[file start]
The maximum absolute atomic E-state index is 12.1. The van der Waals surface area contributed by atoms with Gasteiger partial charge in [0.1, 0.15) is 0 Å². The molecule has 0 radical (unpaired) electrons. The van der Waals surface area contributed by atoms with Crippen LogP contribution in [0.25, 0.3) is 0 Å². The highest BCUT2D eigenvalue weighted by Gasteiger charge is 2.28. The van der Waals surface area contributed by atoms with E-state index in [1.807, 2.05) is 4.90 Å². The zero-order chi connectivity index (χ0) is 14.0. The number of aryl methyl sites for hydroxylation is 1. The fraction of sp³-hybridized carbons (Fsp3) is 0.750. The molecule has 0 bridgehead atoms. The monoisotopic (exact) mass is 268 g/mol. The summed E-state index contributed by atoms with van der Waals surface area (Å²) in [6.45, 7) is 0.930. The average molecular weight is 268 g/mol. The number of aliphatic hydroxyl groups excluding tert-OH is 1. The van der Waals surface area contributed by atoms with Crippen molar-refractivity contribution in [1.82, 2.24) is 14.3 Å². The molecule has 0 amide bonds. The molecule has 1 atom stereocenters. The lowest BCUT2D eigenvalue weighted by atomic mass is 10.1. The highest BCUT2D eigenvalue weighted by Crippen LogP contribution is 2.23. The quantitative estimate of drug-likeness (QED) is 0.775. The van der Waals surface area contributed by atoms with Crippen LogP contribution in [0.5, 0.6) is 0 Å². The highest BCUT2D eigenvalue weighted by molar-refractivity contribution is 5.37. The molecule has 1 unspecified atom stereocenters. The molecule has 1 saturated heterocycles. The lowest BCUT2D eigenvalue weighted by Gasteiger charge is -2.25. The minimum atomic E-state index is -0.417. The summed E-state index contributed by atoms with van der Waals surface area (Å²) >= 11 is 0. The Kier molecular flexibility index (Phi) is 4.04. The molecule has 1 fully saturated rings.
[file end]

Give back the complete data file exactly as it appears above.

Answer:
The maximum absolute atomic E-state index is 12.1. The van der Waals surface area contributed by atoms with Gasteiger partial charge in [0.1, 0.15) is 0 Å². The molecule has 0 radical (unpaired) electrons. The van der Waals surface area contributed by atoms with Crippen LogP contribution in [0.25, 0.3) is 0 Å². The highest BCUT2D eigenvalue weighted by Gasteiger charge is 2.28. The van der Waals surface area contributed by atoms with E-state index in [1.807, 2.05) is 4.90 Å². The zero-order chi connectivity index (χ0) is 14.0. The number of aryl methyl sites for hydroxylation is 1. The fraction of sp³-hybridized carbons (Fsp3) is 0.750. The molecule has 0 bridgehead atoms. The monoisotopic (exact) mass is 268 g/mol. The summed E-state index contributed by atoms with van der Waals surface area (Å²) in [6.45, 7) is 0.930. The average molecular weight is 268 g/mol. The number of aliphatic hydroxyl groups excluding tert-OH is 1. The van der Waals surface area contributed by atoms with Crippen molar-refractivity contribution in [1.82, 2.24) is 14.3 Å². The molecule has 0 amide bonds. The molecule has 1 atom stereocenters. The lowest BCUT2D eigenvalue weighted by atomic mass is 10.1. The highest BCUT2D eigenvalue weighted by Crippen LogP contribution is 2.23. The quantitative estimate of drug-likeness (QED) is 0.775. The van der Waals surface area contributed by atoms with Crippen LogP contribution in [0.5, 0.6) is 0 Å². The highest BCUT2D eigenvalue weighted by molar-refractivity contribution is 5.37. The molecule has 1 unspecified atom stereocenters. The molecule has 1 saturated heterocycles. The lowest BCUT2D eigenvalue weighted by Gasteiger charge is -2.25. The minimum atomic E-state index is -0.417. The summed E-state index contributed by atoms with van der Waals surface area (Å²) >= 11 is 0. The Kier molecular flexibility index (Phi) is 4.04. The molecule has 1 fully saturated rings.